Woodstock Castle

Athy was initially developed as part of the Anglo-Norman settlement in Ireland. The Anglo-Norman invaders led by Richard FitzGilbert de Clare, also better known as Strongbow, whom had been recruited by Diarmuid Mac Murchada the former King of Leinster whom had been expelled from Ireland. Most of the province of Leinster came under Stongbow’s control. He granted lands in the area of Athy to Robert de St. Michael who was created Baron of Rheban. The St Michaels family built Woodstock Castle in the early years of the thirteenth century near the ancient river crossing of Ath-Ae.  The construction of this fortress in a strategic location was a necessary defence against the native Irish who had been dispossessed of their lands by the Anglo-Norman settlers. Fortifications usually consisted of earthen banks topped with palisades but were later replaced by stone walls.

The first castle built on the site was probably of wood which was replaced in time by the stone building which still stands as a lonely sentinel guarding the west bank of the River Barrow. It is rather ironic that the castle which once served to protect the town from the native Irish is now itself protected from the same people by a steel fence. Most of the larger windows appear to have been bricked in, the structure itself seems solid.As originally constructed Woodstock Castle was a rectangular keep which in architectural terms might be more correctly described as a “Hall Keep”. It is a classical example of an Anglo Norman construction of the early 13th century and it was the Manor Castle of Woodstock and played a large part in the development of Athy, especially in the medieval years.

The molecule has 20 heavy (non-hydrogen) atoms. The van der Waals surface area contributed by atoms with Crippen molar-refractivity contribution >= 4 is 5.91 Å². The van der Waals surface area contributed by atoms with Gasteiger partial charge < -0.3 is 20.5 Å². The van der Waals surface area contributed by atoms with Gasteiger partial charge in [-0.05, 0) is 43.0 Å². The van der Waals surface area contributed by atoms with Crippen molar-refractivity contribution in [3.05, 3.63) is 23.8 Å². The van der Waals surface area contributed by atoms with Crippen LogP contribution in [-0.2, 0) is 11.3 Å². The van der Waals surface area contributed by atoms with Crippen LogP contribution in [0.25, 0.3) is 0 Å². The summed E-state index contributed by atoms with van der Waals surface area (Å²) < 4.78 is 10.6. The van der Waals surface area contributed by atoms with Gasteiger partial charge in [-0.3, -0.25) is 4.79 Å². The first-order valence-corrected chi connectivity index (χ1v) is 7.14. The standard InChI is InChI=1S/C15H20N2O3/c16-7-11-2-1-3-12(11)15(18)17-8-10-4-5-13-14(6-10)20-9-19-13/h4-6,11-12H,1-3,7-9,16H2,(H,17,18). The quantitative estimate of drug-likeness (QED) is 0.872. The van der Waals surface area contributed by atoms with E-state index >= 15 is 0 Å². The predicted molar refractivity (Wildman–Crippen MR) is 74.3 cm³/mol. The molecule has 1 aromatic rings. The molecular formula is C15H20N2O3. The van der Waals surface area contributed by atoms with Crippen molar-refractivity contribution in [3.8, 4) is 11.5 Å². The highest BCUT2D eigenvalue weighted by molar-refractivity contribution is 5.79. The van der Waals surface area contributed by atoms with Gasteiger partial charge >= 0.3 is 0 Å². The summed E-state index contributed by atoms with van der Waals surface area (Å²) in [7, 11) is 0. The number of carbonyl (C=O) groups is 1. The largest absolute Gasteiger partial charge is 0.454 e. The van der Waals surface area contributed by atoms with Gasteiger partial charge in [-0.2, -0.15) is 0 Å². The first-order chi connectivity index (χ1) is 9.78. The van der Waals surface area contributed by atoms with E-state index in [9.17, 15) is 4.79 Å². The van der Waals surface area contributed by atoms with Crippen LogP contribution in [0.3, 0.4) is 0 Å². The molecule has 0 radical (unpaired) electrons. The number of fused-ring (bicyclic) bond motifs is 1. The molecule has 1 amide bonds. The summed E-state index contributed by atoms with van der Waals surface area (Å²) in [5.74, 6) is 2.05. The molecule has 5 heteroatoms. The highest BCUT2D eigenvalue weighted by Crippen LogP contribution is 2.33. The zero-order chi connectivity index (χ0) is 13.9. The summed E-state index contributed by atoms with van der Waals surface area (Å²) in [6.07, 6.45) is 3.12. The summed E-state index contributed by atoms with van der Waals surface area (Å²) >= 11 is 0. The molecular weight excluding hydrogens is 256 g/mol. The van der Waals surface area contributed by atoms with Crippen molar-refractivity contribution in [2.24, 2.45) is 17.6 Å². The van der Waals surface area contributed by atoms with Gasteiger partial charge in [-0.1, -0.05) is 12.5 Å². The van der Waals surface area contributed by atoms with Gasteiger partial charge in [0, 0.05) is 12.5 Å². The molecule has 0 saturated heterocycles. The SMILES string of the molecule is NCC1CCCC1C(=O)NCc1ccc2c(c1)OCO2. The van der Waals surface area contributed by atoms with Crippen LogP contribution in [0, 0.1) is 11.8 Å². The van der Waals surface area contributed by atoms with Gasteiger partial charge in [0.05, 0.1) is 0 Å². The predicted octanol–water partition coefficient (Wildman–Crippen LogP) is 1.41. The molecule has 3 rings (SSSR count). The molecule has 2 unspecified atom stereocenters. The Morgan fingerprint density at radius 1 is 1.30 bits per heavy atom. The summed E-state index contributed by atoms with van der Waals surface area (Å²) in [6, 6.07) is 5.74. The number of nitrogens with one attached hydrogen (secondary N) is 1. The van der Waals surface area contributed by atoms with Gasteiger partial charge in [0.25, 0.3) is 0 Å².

It would have been Woodstock Castle that the Friars of the Holy Cross came in the early years of the 13th century to establish their monastery. The area in which that monastery was located was known as St. John’s, a name still retained for the laneway which runs parallel to Duke Street. The future town, then a mere village, was taking shape on the west bank of the River and in 1253 the Dominican Order founded a second monastery in the area, now known as The Abbey at the rear of Emily Square. Some local stories claim that there is an underground passage between the castle and White Castle. It is believed that Roe O’Neill spent a night at the castle for a meeting of the Confederation. The inner walls of the castle were removed and used to build the Town Hall. One of the windows still remains in the Castle. Another tale of Woodstock Castle, tells of a monkey which saved Tomas, the son of Maurice Fitzjohn from a fire in the castle. Afterwards he introduced the monkey to his crest in recognition of the deed. Today, the monkey appears on the Kildare Arms Stone in White’s Castle. 

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About edmooneyphotography

Photographer, Blogger, Ruinhunter, with an unhealthy obsession for history, mythology and the arcane.
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1 Response to Woodstock Castle

  1. Pingback: Re-work Wednesday 34 | EdMooneyPhotography

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